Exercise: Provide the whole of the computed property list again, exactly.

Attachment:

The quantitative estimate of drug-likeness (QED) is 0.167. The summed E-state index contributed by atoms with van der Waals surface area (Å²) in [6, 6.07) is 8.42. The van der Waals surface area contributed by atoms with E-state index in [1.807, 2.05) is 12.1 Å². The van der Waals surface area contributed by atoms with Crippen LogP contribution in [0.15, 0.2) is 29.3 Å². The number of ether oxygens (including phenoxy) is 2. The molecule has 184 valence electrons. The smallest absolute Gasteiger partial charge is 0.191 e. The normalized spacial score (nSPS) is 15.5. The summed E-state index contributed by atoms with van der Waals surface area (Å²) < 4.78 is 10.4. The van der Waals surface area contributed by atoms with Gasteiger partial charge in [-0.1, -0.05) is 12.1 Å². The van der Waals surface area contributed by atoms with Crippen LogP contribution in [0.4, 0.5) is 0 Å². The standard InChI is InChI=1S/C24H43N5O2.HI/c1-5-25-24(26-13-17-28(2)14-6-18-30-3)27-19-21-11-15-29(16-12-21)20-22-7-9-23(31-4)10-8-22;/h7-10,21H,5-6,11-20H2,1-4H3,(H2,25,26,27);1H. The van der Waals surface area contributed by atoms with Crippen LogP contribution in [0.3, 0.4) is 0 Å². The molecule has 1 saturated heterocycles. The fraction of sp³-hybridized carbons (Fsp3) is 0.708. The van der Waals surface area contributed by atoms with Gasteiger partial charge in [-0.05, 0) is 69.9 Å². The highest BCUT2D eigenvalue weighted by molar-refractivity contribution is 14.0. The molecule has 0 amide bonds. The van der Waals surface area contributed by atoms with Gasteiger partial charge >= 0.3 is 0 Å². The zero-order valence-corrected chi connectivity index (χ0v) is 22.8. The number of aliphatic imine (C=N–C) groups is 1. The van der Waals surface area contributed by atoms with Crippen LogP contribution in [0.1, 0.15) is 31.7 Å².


The quantitative estimate of drug-likeness (QED) is 0.167. The summed E-state index contributed by atoms with van der Waals surface area (Å²) in [6, 6.07) is 8.42. The van der Waals surface area contributed by atoms with E-state index in [1.807, 2.05) is 12.1 Å². The van der Waals surface area contributed by atoms with Crippen LogP contribution in [0.15, 0.2) is 29.3 Å². The number of ether oxygens (including phenoxy) is 2. The molecule has 184 valence electrons. The smallest absolute Gasteiger partial charge is 0.191 e. The normalized spacial score (nSPS) is 15.5. The summed E-state index contributed by atoms with van der Waals surface area (Å²) < 4.78 is 10.4. The van der Waals surface area contributed by atoms with Gasteiger partial charge in [-0.1, -0.05) is 12.1 Å². The van der Waals surface area contributed by atoms with Crippen LogP contribution in [0.4, 0.5) is 0 Å². The standard InChI is InChI=1S/C24H43N5O2.HI/c1-5-25-24(26-13-17-28(2)14-6-18-30-3)27-19-21-11-15-29(16-12-21)20-22-7-9-23(31-4)10-8-22;/h7-10,21H,5-6,11-20H2,1-4H3,(H2,25,26,27);1H. The van der Waals surface area contributed by atoms with Crippen LogP contribution in [0.3, 0.4) is 0 Å². The molecule has 1 saturated heterocycles. The fraction of sp³-hybridized carbons (Fsp3) is 0.708. The van der Waals surface area contributed by atoms with Gasteiger partial charge in [-0.05, 0) is 69.9 Å². The highest BCUT2D eigenvalue weighted by molar-refractivity contribution is 14.0. The molecule has 0 amide bonds. The van der Waals surface area contributed by atoms with Gasteiger partial charge >= 0.3 is 0 Å². The zero-order valence-corrected chi connectivity index (χ0v) is 22.8. The number of aliphatic imine (C=N–C) groups is 1. The van der Waals surface area contributed by atoms with Crippen LogP contribution in [0.1, 0.15) is 31.7 Å².